By Omar Kosh
Why did Egyptian President Abdel Fattah Al-Sisi threaten to intervene in Libya when it is unlikely that such a threat will be translated into military operations?
It is unlikely despite the fact that he regards the city of Sirte and the Libyan air base at Al-Jufra as red lines and he has broadened the army’s role to include “supporting the restoration of security and stability” in Egypt’s neighbour; the role is no longer restricted to protecting his country’s own borders and security.
Clearly, he now believes that Sirte and Al-Jufra are essential for Egypt’s national security.
“Any direct intervention by Egypt has become internationally legitimate,” claimed Sisi, “whether under the UN charter on self-defence or based on the sole legitimate authority elected by the Libyan people: the Libyan parliament.”
This was a reference to the parliament in the city of Tobruk, rather than the internationally-recognised Government of National Accord (GNA) in Tripoli.
Sirte is around 1,000km from the Egyptian border, and the fighting for control of the city does not pose any threat to Egypt’s security.
Moreover, Sisi had no such concerns when the forces of renegade Field Marshal Khalifa Haftar seized the city in January. The Egyptian President only got worried when Haftar’s militia — the “Libyan National Army” — suffered successive military defeats.
The timing of Sisi’s threat, and its purpose, must be questioned, as must the possibility of it being carried out.
It seems that the stakes have changed as far as the Egyptian leader is concerned, especially after Haftar’s recent defeats. His position on Libya has shifted from presenting a political initiative at the beginning of June and calling for a ceasefire, to threatening direct military intervention.
This change has goals that are not limited to the possibility of giving up Haftar in favour of other leaders, such as the President of the Libyan House of Representatives, Aguila Saleh, and tribal leaders who have influence in the east of Libya where the main oil resources and ports are located, including the crescent area with oil and gas fields.
Sisi’s threat is a message both to the Libyans and to the countries supporting the GNA, especially Turkey, which has a foothold in Libya.
Turkey reached an important understanding with Italy about the situation in its former colony during the recent visit of Italian Foreign Minister Luigi de Mayo to Ankara.
Italy is one of the most important international players in Libya; aside from the historical connection its foreign policy leans towards the legitimate GNA.
The government in Rome is not inclined to support Egypt’s position and the axis it is involved with.
Rome also prefers to distance itself from the French and EU positions on Libya, and move towards Turkey, especially after the latter’s success in changing the balance of power in Tripoli’s favour.
Italian politicians have criticised their French counterparts for their attempts to sign secret deals with Haftar for oil concessions in Libya at the expense of Italian companies.
Sirte and Al-Jufra air base are red lines for Sisi because of the intertwined interests in the struggle for international and regional influence over Libya, which smells of oil and gas.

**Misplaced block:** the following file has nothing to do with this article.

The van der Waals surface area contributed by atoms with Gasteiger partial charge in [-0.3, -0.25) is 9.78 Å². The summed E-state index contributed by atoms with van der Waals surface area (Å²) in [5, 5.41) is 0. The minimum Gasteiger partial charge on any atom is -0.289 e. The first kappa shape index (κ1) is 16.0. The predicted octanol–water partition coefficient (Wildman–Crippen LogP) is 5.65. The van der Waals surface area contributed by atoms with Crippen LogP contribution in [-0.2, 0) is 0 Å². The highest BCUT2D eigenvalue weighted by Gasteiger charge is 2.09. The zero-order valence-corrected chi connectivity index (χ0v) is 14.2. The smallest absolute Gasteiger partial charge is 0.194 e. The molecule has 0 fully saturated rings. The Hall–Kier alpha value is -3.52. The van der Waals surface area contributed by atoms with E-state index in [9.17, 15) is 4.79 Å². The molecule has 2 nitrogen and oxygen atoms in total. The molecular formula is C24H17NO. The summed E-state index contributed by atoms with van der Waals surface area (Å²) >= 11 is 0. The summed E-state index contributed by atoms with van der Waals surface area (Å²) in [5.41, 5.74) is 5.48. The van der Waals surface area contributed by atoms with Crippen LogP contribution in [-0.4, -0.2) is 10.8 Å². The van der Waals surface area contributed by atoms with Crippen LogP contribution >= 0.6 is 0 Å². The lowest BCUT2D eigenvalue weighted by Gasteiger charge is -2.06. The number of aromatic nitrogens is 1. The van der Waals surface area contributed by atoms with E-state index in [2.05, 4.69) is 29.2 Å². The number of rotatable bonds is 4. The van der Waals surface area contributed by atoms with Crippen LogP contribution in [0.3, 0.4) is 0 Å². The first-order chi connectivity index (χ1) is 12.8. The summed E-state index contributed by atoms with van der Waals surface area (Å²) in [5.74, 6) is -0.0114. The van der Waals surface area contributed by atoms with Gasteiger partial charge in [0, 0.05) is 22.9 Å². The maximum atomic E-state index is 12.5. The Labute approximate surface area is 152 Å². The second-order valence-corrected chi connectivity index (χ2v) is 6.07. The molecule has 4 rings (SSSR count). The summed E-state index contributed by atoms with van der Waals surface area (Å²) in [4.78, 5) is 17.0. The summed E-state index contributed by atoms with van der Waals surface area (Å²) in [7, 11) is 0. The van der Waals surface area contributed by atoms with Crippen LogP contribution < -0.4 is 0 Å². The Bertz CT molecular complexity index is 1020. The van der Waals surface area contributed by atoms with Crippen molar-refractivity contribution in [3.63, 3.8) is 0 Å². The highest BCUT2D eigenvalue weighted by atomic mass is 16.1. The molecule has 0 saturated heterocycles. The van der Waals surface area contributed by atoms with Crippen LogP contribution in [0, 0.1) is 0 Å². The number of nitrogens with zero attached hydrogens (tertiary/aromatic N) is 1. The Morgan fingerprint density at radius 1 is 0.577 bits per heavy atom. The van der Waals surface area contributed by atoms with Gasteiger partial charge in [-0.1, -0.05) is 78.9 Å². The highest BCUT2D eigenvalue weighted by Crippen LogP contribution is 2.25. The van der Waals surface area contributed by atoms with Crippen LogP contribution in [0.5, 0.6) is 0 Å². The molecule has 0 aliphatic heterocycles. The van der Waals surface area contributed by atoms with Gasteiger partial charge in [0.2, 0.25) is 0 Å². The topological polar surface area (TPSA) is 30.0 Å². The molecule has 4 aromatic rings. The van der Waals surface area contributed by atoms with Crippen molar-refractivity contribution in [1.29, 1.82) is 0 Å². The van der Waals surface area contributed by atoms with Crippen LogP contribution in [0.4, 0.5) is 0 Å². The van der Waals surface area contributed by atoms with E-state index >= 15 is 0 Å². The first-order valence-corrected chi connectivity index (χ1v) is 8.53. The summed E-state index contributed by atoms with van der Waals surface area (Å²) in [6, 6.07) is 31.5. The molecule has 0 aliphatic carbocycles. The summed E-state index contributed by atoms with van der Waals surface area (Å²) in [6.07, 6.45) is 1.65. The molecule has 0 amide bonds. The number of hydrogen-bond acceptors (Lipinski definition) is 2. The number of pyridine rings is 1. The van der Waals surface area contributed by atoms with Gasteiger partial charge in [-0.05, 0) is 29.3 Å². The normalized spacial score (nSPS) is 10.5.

The Sirte basin is one of the largest gas reserves in the Mediterranean, and the key to controlling the many ports and oil fields, which are the focus of the conflict between the countries involved in the issue.
Sirte’s significance also lies in its proximity to the vital Ghardabiya military base, as well as Al-Jufra.
These red lines match those of Russia, as Moscow plans to use Al-Jufra for its seemingly permanent presence in North Africa. According to US reports, when Russia’s Wagner mercenaries had to pull back to this base, Moscow deployed 14 MiG-29 and Sukhoi 24 aircraft to reinforce its military presence in Libya.
For Turkey, Sirte is of importance in relation to its interests stipulated in the Memorandum of Understanding signed by Ankara with the GNA last November which set out the territorial waters between the two countries.
Sisi’s threat, therefore, is an attempt to thwart this MoU and deny Turkey from getting any benefit from it. At the same time he hopes to gain from the French and Russian resentment about the Turkish role in Libya.
However, there are doubts that the Sisi regime can play an active role in Libya, given its poor economic and political conditions and their ongoing deterioration.
All Egypt can do is provide limited support to groups opposed to the GNA as it tries to regain control of Sirte and the oil ports and oil-producing areas that are of economic importance. They are, after all, the main source of revenue for Libya.
The justifications provided by Sisi for his threat of military intervention have no legitimacy.
The conflict in Libya has no relation to Egyptian security, nor to the security of the Libyan people and the stability of their country; it’s all about international influence and interests.
Hence, Sisi is unlikely to achieve his objective and his threat to intervene is not going to change anything. It will, though, continue to provide a fig leaf of legitimacy for the air strikes which the Egyptian Air Force have carried out in Libya.